Merchant Innovation

Amazon’s Push To Keep Consumers Out Of The Stores

While physical retailers look to upset Amazon’s business model by providing shoppers with something they can’t get online, Amazon is attempting to do the same by giving into what shoppers want most.

This means providing the shopping experience with the option to shop when they want, where they want, and how they want, as well as the ability to get those goods delivered in a speedy fashion. And with the holiday season upon us, Amazon hopes its same-day delivery play could be the key to delivering an in-store experience — all without having to go to the store, of course.

What physical retailers bring into the mix is the ability to pick up a gift last minute, which is particularly helpful for those procrastinators, or the shopper who just needs to top off that gift with one more item. That’s why Amazon is betting big on its same-day delivery option to check off all the boxes.

Currently, Amazon offers the service in 24 metropolitan areas. That means, as a Bloomberg article on the subject points out, that more than 75 million consumers (theoretically) have access to the option. Prime Now, for Amazon, has been its bread and butter membership service and could be what gives the eCommerce giant the edge this holiday season.

“Prime Now is an absolute game changer for the holidays,” Josh Neblett, CEO of Etailz (an online retailer that sells on marketplaces like Amazon), told Bloomberg in an interview. “It opens the door to a whole new group of on-demand customers.”

And that’s what Amazon is doing as it attempts to bridge the gaps between shoppers who might prefer the physical experience, but enjoy starting their shopping experience online. As research from PYMNTS and Amazon shows in its study titled “Innovation and The Digital Shopper,” 63 percent of shoppers start from Google when they are looking for information; 45 percent will start on Amazon when they are searching for a product.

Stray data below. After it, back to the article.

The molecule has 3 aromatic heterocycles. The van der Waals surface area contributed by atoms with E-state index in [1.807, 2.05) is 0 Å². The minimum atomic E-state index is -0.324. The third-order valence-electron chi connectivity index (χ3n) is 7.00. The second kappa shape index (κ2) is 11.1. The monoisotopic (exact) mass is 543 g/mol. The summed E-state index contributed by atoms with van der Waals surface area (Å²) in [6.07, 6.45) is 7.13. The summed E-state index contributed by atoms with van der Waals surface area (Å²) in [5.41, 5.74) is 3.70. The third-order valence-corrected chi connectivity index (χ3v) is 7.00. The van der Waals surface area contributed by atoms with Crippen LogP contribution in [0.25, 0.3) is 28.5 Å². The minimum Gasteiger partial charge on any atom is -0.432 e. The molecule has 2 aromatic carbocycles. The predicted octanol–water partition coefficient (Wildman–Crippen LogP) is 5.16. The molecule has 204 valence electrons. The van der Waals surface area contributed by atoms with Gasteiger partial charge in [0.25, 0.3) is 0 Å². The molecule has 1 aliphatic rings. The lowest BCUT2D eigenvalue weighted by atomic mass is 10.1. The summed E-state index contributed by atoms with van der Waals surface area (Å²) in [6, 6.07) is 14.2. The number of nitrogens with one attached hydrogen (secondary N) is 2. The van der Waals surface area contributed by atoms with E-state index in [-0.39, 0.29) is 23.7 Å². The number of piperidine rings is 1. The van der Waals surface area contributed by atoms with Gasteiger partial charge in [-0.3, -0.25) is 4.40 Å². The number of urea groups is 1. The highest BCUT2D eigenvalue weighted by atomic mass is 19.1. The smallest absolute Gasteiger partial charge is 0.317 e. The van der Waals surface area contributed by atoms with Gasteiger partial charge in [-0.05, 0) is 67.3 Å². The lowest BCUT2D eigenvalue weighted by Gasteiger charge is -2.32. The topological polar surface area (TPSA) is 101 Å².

“The places where people shop online has changed. Five years ago, when a retailer talked about an omnichannel leader, it meant store, online, mobile. Today, online itself is a plurality of channels that is very different. Five years ago you would have found that marketplaces wasn’t the first place people went to buy. You probably would have seen search and their favorite merchant on the very top of the list. What we’ve been seeing is both the coming of age of marketplaces of all sorts — both big and small — and also the early emergence of social media,” Patrick Gauthier, VP of Amazon Payments, said in an interview in August.

Of course, when it comes to shipping logistics, there’s also the challenge of keeping up with the costs of providing customers with those same-day delivery demands. Guru Hariharan, the founder of Boomerang Commerce, an eCommerce analytics firm, told Bloomberg that Amazon ends up spending four times more on same-day deliveries than the costs of next-day deliveries.

Hariharan, who used to work at both Amazon and eBay before he opened up his own company, said that business model can only keep up if Amazon is able to get three to four deliveries per hour to make it cost effective, noting that “the jury is still out on same-day delivery.”

Still, Amazon will likely be banking on its same-day services to offer those last minute shoppers the chance to have the online experience, with the speed of going to a physical store perhaps beat in some cases. And if this holiday season proves to be successful for Amazon’s same-day delivery options, that’s when it’s likely the program will roll out to more cities soon.

At the same time Amazon is attempting to revamp its delivery speeds to get packages to its best customers (Prime members), who, research shows, spend more on average than non-Prime members, retailers across the U.S. are attempting to disrupt traditional retail models. That means by changing the customer experience by offering things like food (Urban Outfitters is getting into the pizza business), and other perks to enhance the in-store experience.

But what Amazon is attempting to prove is that what shoppers want in their experience is the convenience to shop wherever, whenever and not be constrained by physical store locations, or hours.

This holiday season will certainly offer interesting insight into just what consumers want out of their shopping experience — whether it’s online, in-store or a mix of both.

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